The CDB forecasts that the region’s GDP will grow by 2% in 2019, with construction, tourism and extractive industries such as gold and oil all expected to expand.
In Jamaica, where GDP has increased slowly on average, by 0.17% year on year over the past two decades, the country’s auditor general Pamela Monroe Ellis FCCA says the accounting profession is adding significant value to overall development.
Public sector personnel have developed a deeper appreciation of proper accounting standards and auditing systems in recent years, she says. ‘Early adoption of auditing and IFRS standards as national standards has improved the reliance that can be placed on financial reports,’ she says. ‘People can invest confidently knowing those standards are in keeping with international best practices.’
Much of that success can be attributed to ACCA’s formal relationship with the supreme audit institution of Jamaica, says Monroe Ellis. ‘ACCA has contributed to our capacity-building initiatives by offering fit-for-purpose training on an annual basis, at no cost to us. This approach is seen in other Caribbean countries too, and is one I believe must be lauded,’ she says. ‘In a very direct way, ACCA has contributed to the positive moves taking place within the accountancy profession in the public sector.’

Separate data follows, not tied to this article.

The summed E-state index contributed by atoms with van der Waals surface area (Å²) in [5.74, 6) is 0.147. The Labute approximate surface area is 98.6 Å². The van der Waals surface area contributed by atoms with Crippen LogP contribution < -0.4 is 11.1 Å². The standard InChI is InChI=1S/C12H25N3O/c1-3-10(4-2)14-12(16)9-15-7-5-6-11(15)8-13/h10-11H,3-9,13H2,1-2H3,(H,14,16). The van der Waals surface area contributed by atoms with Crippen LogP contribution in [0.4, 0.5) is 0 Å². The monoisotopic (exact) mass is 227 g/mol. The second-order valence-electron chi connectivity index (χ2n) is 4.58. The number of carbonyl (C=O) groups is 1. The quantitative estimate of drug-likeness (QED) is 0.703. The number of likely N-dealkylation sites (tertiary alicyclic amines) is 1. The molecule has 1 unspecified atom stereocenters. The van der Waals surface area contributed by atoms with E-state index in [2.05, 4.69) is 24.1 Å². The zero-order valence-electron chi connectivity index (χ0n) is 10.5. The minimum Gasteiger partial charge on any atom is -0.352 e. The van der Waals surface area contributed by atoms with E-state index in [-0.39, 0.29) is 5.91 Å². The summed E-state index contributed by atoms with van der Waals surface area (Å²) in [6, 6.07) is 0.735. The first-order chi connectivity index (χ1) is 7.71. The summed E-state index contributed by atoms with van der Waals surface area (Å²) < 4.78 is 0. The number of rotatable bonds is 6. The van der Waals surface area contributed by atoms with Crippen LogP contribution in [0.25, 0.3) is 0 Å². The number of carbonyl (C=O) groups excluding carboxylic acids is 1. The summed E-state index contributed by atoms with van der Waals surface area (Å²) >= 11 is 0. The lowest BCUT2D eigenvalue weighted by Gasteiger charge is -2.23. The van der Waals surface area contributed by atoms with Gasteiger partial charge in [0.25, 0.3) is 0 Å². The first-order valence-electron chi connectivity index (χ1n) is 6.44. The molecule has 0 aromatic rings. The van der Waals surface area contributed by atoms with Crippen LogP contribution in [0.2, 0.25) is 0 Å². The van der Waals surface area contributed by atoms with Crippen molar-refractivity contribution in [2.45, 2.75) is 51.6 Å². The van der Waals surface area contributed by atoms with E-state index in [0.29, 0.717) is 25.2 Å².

Many of the issues facing today’s financial professionals are unprecedented, says Julie Reifer-Jones FCCA, the Antigua-based CEO of regional airline LIAT. ‘In the Caribbean, we’ve had to adapt to build resilience into our business models. We’re still recovering from 2017’s major hurricanes; we’re very vulnerable to climate change, and that’s impacted many companies,’ she explains.
There are also issues of derisking, with many financial institutions under pressure and indigenous banks struggling to operate in the global business space. ‘Some islands have been blacklisted as tax havens too,’ Reifer-Jones says. ‘The stigma is very harmful to the financial services sector, which is particularly important to the Caribbean.’
It will be incumbent on finance personnel to identify the impact of such issues and adjust to help create a ‘more relevant and resilient’ business environment, Reifer-Jones says, adding: ‘For the first time, they now have to factor in issues like risk of climate change into their analyses, projections and trends.’